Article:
Friday, Jun 22, 2018
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Letters to the Editor

To the editor: Human rights and our opioids

Opioids-State-Taxes-Glance

An arrangement of pills of the opioid oxycodone-acetaminophen.

ASSOCIATED PRESS Enlarge

The issues surrounding this supposed opioid epidemic violate human rights.

Chronic pain patients are not drug addicts. Most of the overdoses are from a illicit fentanyl and heroin mixed with a cocktail of barbiturates.

I am a chronic pain patient and I am petrified my doctor is going to stop giving me my medication. They have already cut my dose in half. I’m functional, but I still have very bad days. And I cannot go back to living the way I was before I was put on my medicine. That’s not living. And I’m not the only one that’s thinking this way.

The recent, restrictive opioid guidelines offered by the Center of Disease Control was a knee-jerk response that is impacting thousands of lives. Please take a deeper look at what’s going on — don’t just threaten the doctors who want to help us.

I am monitored by pill count and drug screen. What more can you ask for? I take my medication as prescribed.

SHEILA SMITH
Liberty Center

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Is the Deep State a bad thing?

As a centrist, I am glad that America has a “Deep State” to keep our ship afloat and balanced, and generally headed in the right direction.

Our Deep State is made up of almost half-a-million government employees, many with highly-qualified civil or foreign service, with oaths to uphold our laws. Sure, politicians get elected to temporarily man the helm. Some steer left, while others steer right.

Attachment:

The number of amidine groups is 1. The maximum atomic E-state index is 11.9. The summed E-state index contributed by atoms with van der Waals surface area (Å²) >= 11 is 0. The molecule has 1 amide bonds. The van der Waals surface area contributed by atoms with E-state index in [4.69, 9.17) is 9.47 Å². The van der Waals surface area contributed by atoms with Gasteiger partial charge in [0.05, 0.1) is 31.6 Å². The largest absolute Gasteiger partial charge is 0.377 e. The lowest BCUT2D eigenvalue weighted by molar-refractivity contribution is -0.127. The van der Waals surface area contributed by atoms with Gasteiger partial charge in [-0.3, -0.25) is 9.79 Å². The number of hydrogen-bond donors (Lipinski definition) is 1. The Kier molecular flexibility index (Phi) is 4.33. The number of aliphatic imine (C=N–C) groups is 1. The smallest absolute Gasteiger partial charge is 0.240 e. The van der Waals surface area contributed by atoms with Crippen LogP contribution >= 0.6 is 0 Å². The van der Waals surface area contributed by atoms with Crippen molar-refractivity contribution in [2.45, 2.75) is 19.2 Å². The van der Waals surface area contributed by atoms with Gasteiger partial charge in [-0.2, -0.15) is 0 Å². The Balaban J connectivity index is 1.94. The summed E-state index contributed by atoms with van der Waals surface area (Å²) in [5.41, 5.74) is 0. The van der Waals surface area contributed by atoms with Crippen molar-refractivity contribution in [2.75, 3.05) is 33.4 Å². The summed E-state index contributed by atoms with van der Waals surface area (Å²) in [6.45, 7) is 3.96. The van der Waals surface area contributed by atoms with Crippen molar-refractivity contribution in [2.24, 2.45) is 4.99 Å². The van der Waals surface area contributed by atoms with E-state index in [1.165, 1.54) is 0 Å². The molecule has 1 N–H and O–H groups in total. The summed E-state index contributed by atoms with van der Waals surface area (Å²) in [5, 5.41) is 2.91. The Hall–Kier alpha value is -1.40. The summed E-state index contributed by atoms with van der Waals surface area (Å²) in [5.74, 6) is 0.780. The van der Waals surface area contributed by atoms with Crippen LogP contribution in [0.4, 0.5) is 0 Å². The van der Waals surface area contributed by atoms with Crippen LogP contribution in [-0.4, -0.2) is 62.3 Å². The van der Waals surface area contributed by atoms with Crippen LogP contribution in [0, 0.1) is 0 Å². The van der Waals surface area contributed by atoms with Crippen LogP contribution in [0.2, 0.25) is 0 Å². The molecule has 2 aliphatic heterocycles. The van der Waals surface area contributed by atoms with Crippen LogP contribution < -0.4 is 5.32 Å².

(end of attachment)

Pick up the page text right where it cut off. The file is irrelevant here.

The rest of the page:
Remember that the temporarily-elected politicians are not the government. The politicians just reflect the current, and sometimes fickle, mood of the county. I think that our Deep State, which consists of experienced, career employees, actually keep our country headed in the right, long-term direction .

PETER SHAWAKER
West Toledo

Politicians aren’t medical pros

When I go to a doctor, I expect they will give me full and accurate medical information. If a doctor did not, I would see someone else.

Under a proposed gag rule, the government would limit what information doctors could give to the 59,000 Ohioans who get care through the Title X program. It would also limit what providers a person could go to. This is a dangerous proposal that would make it more difficult for people to get the care they need. It takes medical decision-making out of the hands of patients and doctors and gives it to politicians.

Politicians should not be making health care decisions for anyone but themselves and their families. I should be able to trust that my doctor is giving me all of my medical options when I seek care and that they can refer me to a doctor who can provide it. Ohio politicians should speak out against this gag rule.

KATELYN ELLIOTT
Bowling Green

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